Pontiac’s upmarket version of the Chevrolet Camaro pony car appeared in mid-1967. Enter stage right, the 1967 Pontiac Firebird. Classic Car Liquidators is excited to present this 1967 Pontiac Firebird convertible for your consideration. This classic muscle car will make an excellent and valuable addition to your garage. Whether you use it for car shows, merely collectible purposes, or as a daily driver, this Firebird is sure to please with plenty of smiles per gallon.
The Pontiac Firebird was brought to market under John Z. DeLorean’s supervision at Pontiac. From 1967 through 1969, the Firebird offered an unusual single-overhead camshaft inline-six engine that was available with a four-barrel carburetor in Spring models. The brand’s 326- and 400 cubic-inch motors were offered in V8 variants.
The 1967 Pontiac Firebird you see here has just 38,531 miles clocked on the odometer. It’s dressed in the beautiful Mayfair Maize (pale yellow hue) color that hugs every curve of this muscle car ever so elegantly. The contrasting black interior is in immaculate condition and was very well taken care of. It features vinyl bucket seating for added comfort so you can slip into the car with ease and remain snug no matter the drive.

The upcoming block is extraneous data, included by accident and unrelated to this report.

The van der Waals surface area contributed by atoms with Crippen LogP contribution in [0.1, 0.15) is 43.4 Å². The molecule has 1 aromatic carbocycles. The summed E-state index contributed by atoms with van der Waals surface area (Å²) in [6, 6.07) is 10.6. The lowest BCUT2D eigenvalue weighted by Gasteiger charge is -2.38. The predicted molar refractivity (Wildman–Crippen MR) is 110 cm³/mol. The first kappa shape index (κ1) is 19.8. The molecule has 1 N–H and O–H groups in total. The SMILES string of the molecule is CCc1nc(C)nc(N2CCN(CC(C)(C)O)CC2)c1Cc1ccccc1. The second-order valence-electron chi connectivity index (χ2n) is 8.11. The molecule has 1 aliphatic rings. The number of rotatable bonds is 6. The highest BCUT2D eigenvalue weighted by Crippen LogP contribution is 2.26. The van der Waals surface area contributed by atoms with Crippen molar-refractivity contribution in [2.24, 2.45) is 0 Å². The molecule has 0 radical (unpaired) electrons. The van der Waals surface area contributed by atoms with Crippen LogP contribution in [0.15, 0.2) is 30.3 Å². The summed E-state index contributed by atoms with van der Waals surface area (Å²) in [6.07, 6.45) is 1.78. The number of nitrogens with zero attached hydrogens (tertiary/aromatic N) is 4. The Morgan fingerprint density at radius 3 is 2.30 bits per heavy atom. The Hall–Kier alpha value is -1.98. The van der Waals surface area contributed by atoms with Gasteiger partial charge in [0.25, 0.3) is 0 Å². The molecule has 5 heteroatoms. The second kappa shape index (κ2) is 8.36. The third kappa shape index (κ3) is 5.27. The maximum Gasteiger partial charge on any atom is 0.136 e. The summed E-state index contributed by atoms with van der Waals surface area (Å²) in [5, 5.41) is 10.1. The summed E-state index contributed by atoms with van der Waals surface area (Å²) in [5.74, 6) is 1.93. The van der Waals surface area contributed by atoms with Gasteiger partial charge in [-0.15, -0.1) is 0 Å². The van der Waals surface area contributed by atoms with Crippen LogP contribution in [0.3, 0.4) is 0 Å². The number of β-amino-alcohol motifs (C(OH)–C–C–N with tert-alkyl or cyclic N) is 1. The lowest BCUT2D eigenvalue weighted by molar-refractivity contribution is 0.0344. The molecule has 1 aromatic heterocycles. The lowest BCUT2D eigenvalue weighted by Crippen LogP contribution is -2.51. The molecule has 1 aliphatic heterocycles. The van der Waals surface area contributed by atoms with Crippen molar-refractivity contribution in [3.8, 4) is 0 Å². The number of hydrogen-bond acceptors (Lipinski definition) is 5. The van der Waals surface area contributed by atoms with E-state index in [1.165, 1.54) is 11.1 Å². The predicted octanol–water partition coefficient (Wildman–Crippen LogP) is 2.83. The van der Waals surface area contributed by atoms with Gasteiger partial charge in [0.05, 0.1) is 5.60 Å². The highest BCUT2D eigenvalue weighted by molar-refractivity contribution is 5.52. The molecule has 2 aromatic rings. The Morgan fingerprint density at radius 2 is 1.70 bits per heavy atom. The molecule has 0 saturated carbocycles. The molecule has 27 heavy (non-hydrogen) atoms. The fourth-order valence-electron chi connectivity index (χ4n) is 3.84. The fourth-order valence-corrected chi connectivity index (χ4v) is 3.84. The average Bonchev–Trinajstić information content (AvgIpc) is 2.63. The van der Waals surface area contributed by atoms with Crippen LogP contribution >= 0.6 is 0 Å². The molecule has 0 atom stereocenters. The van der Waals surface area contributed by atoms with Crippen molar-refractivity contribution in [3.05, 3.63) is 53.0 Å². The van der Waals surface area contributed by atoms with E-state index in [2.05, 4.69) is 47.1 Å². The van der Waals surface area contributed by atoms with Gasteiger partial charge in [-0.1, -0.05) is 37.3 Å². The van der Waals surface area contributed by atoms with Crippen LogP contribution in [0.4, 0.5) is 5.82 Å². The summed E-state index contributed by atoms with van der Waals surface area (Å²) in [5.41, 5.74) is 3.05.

This example features the standard convertible package with a manual top, manual steering and brakes, and Pontiac rally wheels. It's powered by a 3.8-liter overhead cam six-cylinder engine mated to a three-speed manual transmission. Other options on this rare 557 built Firebird include dual exhaust, factory traction bars, and an Edelbrock carburetor. Interior features include a factory AM radio and center console. This model was built in the second week of May in 1967 and rolled off the assembly floor of the Lordstown plant in Ohio.
The first-generation Firebird shared the Coke bottle styling characteristics with its cousin, the Chevy Camaro. The Firebird’s bumpers, however, were integrated into the design of the front end to give it a more streamlined appearance than the Camaro. Pontiac also drew inspiration for the Firebird’s rear “slit” taillights from the 1966-1967 GTO. Through the 1969 model year, both a two-door hardtop and a convertible variant was offered.
A fun fact is that the Firebird was actually a “consolation prize” for the Pontiac brand, which was looking to produce a two-seater sports car based on its original Banshee concept. General Motors feared that this would cut into the Corvette’s sales figures and decided to give Pontiac a slice of the pony car market by sharing the F-body platform with Chevrolet.
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